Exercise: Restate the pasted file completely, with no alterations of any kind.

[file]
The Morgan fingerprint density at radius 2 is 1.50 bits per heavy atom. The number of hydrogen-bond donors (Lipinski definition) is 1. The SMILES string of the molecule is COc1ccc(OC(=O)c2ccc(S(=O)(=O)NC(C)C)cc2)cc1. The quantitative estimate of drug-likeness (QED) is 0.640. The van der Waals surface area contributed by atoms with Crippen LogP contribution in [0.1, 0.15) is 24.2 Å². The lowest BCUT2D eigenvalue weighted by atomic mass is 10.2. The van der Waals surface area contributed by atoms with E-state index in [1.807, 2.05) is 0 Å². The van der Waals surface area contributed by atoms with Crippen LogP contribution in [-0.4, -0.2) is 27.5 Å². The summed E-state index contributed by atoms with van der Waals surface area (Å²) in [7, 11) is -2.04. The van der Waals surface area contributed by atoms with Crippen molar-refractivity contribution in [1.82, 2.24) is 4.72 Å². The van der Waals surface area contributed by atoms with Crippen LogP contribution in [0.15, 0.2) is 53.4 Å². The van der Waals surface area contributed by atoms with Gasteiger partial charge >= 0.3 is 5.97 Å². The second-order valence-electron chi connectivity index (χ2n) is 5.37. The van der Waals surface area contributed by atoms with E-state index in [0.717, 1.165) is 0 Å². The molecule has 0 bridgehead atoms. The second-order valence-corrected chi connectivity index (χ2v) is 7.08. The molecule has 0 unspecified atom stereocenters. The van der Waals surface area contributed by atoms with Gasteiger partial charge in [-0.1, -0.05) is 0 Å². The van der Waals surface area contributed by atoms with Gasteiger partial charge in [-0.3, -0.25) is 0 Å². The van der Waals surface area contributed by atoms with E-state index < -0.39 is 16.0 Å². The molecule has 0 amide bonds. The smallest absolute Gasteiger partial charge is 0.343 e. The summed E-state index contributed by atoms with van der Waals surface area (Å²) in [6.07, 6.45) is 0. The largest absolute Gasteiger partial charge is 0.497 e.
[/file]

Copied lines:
The Morgan fingerprint density at radius 2 is 1.50 bits per heavy atom. The number of hydrogen-bond donors (Lipinski definition) is 1. The SMILES string of the molecule is COc1ccc(OC(=O)c2ccc(S(=O)(=O)NC(C)C)cc2)cc1. The quantitative estimate of drug-likeness (QED) is 0.640. The van der Waals surface area contributed by atoms with Crippen LogP contribution in [0.1, 0.15) is 24.2 Å². The lowest BCUT2D eigenvalue weighted by atomic mass is 10.2. The van der Waals surface area contributed by atoms with E-state index in [1.807, 2.05) is 0 Å². The van der Waals surface area contributed by atoms with Crippen LogP contribution in [-0.4, -0.2) is 27.5 Å². The summed E-state index contributed by atoms with van der Waals surface area (Å²) in [7, 11) is -2.04. The van der Waals surface area contributed by atoms with Crippen molar-refractivity contribution in [1.82, 2.24) is 4.72 Å². The van der Waals surface area contributed by atoms with Crippen LogP contribution in [0.15, 0.2) is 53.4 Å². The van der Waals surface area contributed by atoms with Gasteiger partial charge >= 0.3 is 5.97 Å². The second-order valence-electron chi connectivity index (χ2n) is 5.37. The van der Waals surface area contributed by atoms with E-state index in [0.717, 1.165) is 0 Å². The molecule has 0 bridgehead atoms. The second-order valence-corrected chi connectivity index (χ2v) is 7.08. The molecule has 0 unspecified atom stereocenters. The van der Waals surface area contributed by atoms with Gasteiger partial charge in [-0.1, -0.05) is 0 Å². The van der Waals surface area contributed by atoms with Gasteiger partial charge in [-0.3, -0.25) is 0 Å². The van der Waals surface area contributed by atoms with E-state index < -0.39 is 16.0 Å². The molecule has 0 amide bonds. The smallest absolute Gasteiger partial charge is 0.343 e. The summed E-state index contributed by atoms with van der Waals surface area (Å²) in [6.07, 6.45) is 0. The largest absolute Gasteiger partial charge is 0.497 e.